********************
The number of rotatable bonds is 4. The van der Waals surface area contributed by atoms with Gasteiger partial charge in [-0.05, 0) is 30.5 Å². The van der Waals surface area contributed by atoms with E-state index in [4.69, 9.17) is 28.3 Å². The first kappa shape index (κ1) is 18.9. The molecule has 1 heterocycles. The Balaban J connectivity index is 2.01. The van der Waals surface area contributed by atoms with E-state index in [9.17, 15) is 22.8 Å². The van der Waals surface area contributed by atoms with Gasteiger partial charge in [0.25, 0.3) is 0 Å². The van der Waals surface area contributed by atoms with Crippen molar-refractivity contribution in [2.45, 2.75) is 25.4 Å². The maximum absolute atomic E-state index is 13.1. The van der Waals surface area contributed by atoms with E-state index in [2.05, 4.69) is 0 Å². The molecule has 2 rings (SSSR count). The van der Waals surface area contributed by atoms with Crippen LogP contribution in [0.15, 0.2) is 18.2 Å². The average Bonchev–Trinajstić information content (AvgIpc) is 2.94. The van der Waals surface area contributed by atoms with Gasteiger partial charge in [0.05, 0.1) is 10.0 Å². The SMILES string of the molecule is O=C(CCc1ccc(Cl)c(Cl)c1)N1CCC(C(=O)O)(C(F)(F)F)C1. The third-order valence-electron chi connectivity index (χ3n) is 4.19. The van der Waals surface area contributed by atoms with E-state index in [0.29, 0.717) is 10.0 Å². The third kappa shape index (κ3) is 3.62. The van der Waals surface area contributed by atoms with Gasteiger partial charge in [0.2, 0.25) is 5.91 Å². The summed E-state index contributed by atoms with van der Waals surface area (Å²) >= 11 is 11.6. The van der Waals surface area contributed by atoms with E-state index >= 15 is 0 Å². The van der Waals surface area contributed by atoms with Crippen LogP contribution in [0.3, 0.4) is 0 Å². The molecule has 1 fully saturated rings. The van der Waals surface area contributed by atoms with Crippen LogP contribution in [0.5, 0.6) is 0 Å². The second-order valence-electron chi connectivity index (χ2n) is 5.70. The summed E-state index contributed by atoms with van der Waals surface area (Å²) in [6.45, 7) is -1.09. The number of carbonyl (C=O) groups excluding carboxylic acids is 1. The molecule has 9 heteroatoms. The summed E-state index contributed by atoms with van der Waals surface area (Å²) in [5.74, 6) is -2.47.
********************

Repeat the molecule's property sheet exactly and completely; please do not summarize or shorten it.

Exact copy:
The number of rotatable bonds is 4. The van der Waals surface area contributed by atoms with Gasteiger partial charge in [-0.05, 0) is 30.5 Å². The van der Waals surface area contributed by atoms with E-state index in [4.69, 9.17) is 28.3 Å². The first kappa shape index (κ1) is 18.9. The molecule has 1 heterocycles. The Balaban J connectivity index is 2.01. The van der Waals surface area contributed by atoms with E-state index in [9.17, 15) is 22.8 Å². The van der Waals surface area contributed by atoms with Gasteiger partial charge in [0.25, 0.3) is 0 Å². The van der Waals surface area contributed by atoms with Crippen molar-refractivity contribution in [2.45, 2.75) is 25.4 Å². The maximum absolute atomic E-state index is 13.1. The van der Waals surface area contributed by atoms with E-state index in [2.05, 4.69) is 0 Å². The molecule has 2 rings (SSSR count). The van der Waals surface area contributed by atoms with Crippen LogP contribution in [0.15, 0.2) is 18.2 Å². The average Bonchev–Trinajstić information content (AvgIpc) is 2.94. The van der Waals surface area contributed by atoms with Gasteiger partial charge in [0.05, 0.1) is 10.0 Å². The SMILES string of the molecule is O=C(CCc1ccc(Cl)c(Cl)c1)N1CCC(C(=O)O)(C(F)(F)F)C1. The third-order valence-electron chi connectivity index (χ3n) is 4.19. The van der Waals surface area contributed by atoms with E-state index in [0.29, 0.717) is 10.0 Å². The third kappa shape index (κ3) is 3.62. The van der Waals surface area contributed by atoms with Gasteiger partial charge in [0.2, 0.25) is 5.91 Å². The summed E-state index contributed by atoms with van der Waals surface area (Å²) >= 11 is 11.6. The van der Waals surface area contributed by atoms with E-state index >= 15 is 0 Å². The van der Waals surface area contributed by atoms with Crippen LogP contribution in [0.3, 0.4) is 0 Å². The molecule has 1 fully saturated rings. The van der Waals surface area contributed by atoms with Crippen LogP contribution in [0.5, 0.6) is 0 Å². The second-order valence-electron chi connectivity index (χ2n) is 5.70. The summed E-state index contributed by atoms with van der Waals surface area (Å²) in [6.45, 7) is -1.09. The number of carbonyl (C=O) groups excluding carboxylic acids is 1. The molecule has 9 heteroatoms. The summed E-state index contributed by atoms with van der Waals surface area (Å²) in [5.74, 6) is -2.47.